All future visualizations of complex issues should emulate this example. With input by Jess Bachman of Death and Taxes fame. As an aside, a compelling graphic of the spike in US home values driven by easy credit and their projected deflation with the popping of the credit bubble.
via Mint Blog (20%)
Compelling graphic that demonstrates that throwing more money at problems does not always ensure better outcomes.
The chart highlights the sharp contrast between the US and Cuba. With a life expectancy of 76.9 years, Cuba ranks 28th in the world, just behind the US. However, its spending per person on health care is one of the lowest in the world, at $186, or about 1/25 the spending of the United States. There are other cases where high life expectancies are achieved with low spending on health care.
Another reason some countries achieve high life expectancy with low health spending is that clean drinking water and preventive health care can be provided with little spending. If there is near universal clean water and preventive care, life expectancy rates can be high. In the US, however, nearly 40 million Americans lack basic health insurance, and are therefore less likely to receive preventive care. In contrast, Cuba has universal health care and one of the highest doctor-to-patient ratios in the world (See Physicians). Although Cuba has limited resources and many economic problems, it has made health care a priority. It is not alone. Sri Lanka, China and the Indian State of Kerala are considered “low-income, high well-being” countries, which have adopted policies that not only reduce inequality but also increase overall health and well-being.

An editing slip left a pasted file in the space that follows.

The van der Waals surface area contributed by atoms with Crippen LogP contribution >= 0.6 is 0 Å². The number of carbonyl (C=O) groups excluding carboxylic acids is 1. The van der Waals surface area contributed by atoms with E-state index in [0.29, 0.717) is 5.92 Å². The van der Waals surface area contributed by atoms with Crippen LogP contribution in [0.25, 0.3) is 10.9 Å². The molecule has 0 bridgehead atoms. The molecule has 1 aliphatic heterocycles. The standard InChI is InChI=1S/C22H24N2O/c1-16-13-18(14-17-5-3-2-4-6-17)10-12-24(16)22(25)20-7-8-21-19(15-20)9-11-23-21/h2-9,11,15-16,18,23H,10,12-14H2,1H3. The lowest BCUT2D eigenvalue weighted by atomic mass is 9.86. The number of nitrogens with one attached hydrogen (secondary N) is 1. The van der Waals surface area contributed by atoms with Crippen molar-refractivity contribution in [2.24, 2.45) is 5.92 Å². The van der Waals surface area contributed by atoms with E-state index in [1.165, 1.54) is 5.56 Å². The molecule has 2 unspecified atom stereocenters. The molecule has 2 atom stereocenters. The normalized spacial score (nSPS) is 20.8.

Money spent at hospitals and doctors counts towards ‘economic growth’, by getting included in GDP stats, but is terrible as an indicator for human well-being.
Endlessly renewable energy. Well, at least for a few billion years. Some amazing pictures of the sun here. No wonder there have been sun temples all over the world – a few in India, in Mexico, in Peru
An animation of the sun, seen by NASA’s Extreme
ultraviolet Imaging Telescope (EIT) over the course of 6 days, starting
June 27, 2005. (Courtesy of SOHO/EIT consortium)
Those who say water is a human right and so should be free are inhabiting an alternate reality. The world population is projected to reach 9 billion in 2050 from 6.5 billion today. There is NO way of piping free or subsidized water to these vastly increased numbers in Asia, especially India. The number of ‘water tanker’ ships plying the world’s oceans is only bound to increase dramatically. The countries of Latin America can be founding members of a possible OWEC! (Organization of Water Exporting Countries). (All images via WorldMapper)
Good visualization (courtesy: Visualizing Economics) that shows that India is a re-emerging market. According to economic historian Angus Maddison, (see Historical statistics at this link) India was the world’s biggest economy from 0 A.D. to the 15th century and second biggest through the start of the 19th century.
Encounters with colonialism (starting with the battle of plassey 1757) and then embrace of Fabian socialism/statism (starting in 1947 thru the early 1980s) sent the Indian economy into a downward spiral for nearly 250 years. Policies that put wealth transfer and wealth redistribution before wealth creation resulted in the impoverishment of millions.
Something for the urban planners, if they find a voice in decision making, in megacities like Mumbai and Sao Paulo to keep in mind.
Core77 / design magazine
A poster in the city of Meunster’s Planning Office shows the amount of space taken up by cars, a bus, and bicycles used to transport the same number of people.
The accompanying numbers:
* Bicycle: 72 people are transported on 72 bikes, which requires 90 square meters.
* Car: Based on an average occupancy of 1.2 people per car, 60 cars are
needed to transport 72 people, which takes 1,000 square meters.
* Bus: 72 people can be transported on 1 bus, which only requires
30 square meters of space and no permanent parking space, since it can
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